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A right of way may be acquired by prescription through 20 years of uninterrupted, open, notorious, and adverse use. The extent of the easement so obtained is fixed by the use through which it was created. Yet, the use made during the prescriptive period does not fix the scope of the easement eternally. It may change over time and uses satisfying the new needs are permissible, but the variations in use cannot be substantial; they must be consistent with the general pattern formed by the adverse use. Once an easement is created, every right necessary for its enjoyment is included by implication.
The landowner sought to eliminate entirely roads shown on the plan filed with the registration petition and, in the alternative, to establish that the use being made by the easement owners of the road called the "Gravel Road" constituted an overload of that easement. The easement owners had been running heavy motorized over the Gravel Road for sufficient years before the landowner began to assemble his property so as to have attained that right by prescription.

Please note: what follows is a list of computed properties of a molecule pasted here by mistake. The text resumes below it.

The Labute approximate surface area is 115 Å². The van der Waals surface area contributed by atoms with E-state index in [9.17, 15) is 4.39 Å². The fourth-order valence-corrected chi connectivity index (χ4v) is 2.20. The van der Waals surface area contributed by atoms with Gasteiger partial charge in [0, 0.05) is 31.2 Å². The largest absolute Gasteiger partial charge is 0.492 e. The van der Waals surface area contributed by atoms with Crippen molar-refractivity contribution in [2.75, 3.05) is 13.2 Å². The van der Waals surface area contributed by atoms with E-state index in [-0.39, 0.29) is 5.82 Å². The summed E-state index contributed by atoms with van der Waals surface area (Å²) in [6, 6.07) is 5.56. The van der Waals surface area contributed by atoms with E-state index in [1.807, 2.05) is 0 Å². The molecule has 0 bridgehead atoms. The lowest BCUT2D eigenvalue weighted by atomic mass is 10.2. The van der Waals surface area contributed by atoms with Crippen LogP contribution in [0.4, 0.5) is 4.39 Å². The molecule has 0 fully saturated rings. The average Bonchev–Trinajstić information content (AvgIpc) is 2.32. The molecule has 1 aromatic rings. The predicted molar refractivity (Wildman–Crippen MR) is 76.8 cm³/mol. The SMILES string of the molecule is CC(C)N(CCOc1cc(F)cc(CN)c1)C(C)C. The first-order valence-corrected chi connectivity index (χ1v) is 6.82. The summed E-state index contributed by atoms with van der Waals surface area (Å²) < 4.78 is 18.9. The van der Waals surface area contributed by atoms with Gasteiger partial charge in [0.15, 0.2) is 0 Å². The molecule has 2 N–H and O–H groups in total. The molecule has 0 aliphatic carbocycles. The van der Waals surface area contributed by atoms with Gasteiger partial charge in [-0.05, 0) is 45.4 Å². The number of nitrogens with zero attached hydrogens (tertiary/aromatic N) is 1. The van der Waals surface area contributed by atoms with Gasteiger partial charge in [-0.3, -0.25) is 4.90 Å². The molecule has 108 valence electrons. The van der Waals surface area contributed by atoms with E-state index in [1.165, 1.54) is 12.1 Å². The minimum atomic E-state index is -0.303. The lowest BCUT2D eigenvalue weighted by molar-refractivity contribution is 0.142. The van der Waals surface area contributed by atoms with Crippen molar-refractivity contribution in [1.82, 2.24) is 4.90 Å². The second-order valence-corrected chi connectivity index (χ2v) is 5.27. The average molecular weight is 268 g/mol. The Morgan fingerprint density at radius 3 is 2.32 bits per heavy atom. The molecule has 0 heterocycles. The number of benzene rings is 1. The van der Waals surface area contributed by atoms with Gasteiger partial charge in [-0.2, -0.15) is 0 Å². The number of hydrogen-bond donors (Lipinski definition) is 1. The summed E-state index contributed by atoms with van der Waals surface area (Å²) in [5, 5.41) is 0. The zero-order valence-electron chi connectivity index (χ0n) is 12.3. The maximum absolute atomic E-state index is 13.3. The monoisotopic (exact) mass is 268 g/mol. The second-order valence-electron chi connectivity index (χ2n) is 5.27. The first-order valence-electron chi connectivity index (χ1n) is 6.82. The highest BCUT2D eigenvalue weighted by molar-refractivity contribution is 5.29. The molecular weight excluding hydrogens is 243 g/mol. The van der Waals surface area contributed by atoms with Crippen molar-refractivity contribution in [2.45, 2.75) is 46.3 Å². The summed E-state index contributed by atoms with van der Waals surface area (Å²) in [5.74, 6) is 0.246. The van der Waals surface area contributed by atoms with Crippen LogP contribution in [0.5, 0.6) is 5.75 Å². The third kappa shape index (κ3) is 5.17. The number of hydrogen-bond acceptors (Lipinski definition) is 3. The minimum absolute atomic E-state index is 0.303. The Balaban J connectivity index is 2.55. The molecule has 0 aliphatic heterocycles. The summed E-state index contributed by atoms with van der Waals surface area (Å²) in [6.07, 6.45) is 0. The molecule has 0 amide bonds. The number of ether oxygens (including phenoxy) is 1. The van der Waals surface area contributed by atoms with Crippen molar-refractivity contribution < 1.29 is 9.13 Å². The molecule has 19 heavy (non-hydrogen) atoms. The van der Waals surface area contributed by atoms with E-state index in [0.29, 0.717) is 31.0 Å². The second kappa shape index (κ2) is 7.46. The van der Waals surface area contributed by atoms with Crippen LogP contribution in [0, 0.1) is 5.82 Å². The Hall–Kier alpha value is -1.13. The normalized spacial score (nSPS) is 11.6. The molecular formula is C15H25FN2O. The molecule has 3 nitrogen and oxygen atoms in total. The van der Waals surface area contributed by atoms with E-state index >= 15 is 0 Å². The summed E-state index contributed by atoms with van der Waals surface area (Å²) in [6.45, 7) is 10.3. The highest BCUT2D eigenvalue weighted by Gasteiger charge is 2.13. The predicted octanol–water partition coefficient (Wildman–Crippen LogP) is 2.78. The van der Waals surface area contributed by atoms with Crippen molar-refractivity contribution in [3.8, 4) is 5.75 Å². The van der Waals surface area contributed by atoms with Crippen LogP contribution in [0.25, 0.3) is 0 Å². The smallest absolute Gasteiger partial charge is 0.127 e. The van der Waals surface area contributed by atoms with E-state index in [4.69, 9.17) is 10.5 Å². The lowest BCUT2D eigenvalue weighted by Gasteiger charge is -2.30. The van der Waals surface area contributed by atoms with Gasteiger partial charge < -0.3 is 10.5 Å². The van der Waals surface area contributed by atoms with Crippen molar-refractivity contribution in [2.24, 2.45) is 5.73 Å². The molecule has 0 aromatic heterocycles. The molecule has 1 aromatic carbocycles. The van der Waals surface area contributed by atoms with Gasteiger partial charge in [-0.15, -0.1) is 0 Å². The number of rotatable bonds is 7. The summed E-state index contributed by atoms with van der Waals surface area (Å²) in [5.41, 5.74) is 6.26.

Did the lower court err in preserving a right of way over the "Gravel Road" in favor of easement owners?
The court found that the improvements to the Gravel Road did not in and of themselves constitute an overburdening of the easement. Some of the improvements, for example the clearing of brush and laying down gravel and clinkers, had occurred during the prescriptive period. The lower court had concluded that the variation in use was moderate and was consistent with the general pattern formed by the adverse use. While the easement owners' recent use doubtless caused the landowner some annoyance, it did not appear to be so substantial as to be unreasonable. Upon a review of the record, the court was unable to say the lower court's findings were insupportable.